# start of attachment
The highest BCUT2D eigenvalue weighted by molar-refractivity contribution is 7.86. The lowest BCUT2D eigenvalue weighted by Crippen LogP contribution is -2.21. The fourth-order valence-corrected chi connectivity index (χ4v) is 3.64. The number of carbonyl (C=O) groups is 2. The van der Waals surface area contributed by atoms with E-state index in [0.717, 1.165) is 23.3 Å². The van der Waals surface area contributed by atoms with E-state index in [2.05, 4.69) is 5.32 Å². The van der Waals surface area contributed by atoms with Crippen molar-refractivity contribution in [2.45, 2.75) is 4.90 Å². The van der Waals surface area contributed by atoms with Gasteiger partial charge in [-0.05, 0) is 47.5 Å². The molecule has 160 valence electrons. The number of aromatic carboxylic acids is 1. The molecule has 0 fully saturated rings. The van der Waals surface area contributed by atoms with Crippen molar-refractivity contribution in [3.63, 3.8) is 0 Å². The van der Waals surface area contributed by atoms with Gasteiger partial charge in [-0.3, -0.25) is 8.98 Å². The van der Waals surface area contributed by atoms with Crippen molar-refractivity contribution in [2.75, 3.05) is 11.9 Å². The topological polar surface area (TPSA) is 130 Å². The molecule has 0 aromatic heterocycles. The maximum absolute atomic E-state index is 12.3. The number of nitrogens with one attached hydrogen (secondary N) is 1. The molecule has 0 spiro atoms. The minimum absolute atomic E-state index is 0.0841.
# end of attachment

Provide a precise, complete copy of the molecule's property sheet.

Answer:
The highest BCUT2D eigenvalue weighted by molar-refractivity contribution is 7.86. The lowest BCUT2D eigenvalue weighted by Crippen LogP contribution is -2.21. The fourth-order valence-corrected chi connectivity index (χ4v) is 3.64. The number of carbonyl (C=O) groups is 2. The van der Waals surface area contributed by atoms with E-state index in [0.717, 1.165) is 23.3 Å². The van der Waals surface area contributed by atoms with E-state index in [2.05, 4.69) is 5.32 Å². The van der Waals surface area contributed by atoms with Crippen molar-refractivity contribution in [2.45, 2.75) is 4.90 Å². The van der Waals surface area contributed by atoms with Gasteiger partial charge in [-0.05, 0) is 47.5 Å². The molecule has 160 valence electrons. The number of aromatic carboxylic acids is 1. The molecule has 0 fully saturated rings. The van der Waals surface area contributed by atoms with Crippen molar-refractivity contribution in [3.63, 3.8) is 0 Å². The van der Waals surface area contributed by atoms with Gasteiger partial charge in [-0.3, -0.25) is 8.98 Å². The van der Waals surface area contributed by atoms with Crippen molar-refractivity contribution in [2.75, 3.05) is 11.9 Å². The topological polar surface area (TPSA) is 130 Å². The molecule has 0 aromatic heterocycles. The maximum absolute atomic E-state index is 12.3. The number of nitrogens with one attached hydrogen (secondary N) is 1. The molecule has 0 spiro atoms. The minimum absolute atomic E-state index is 0.0841.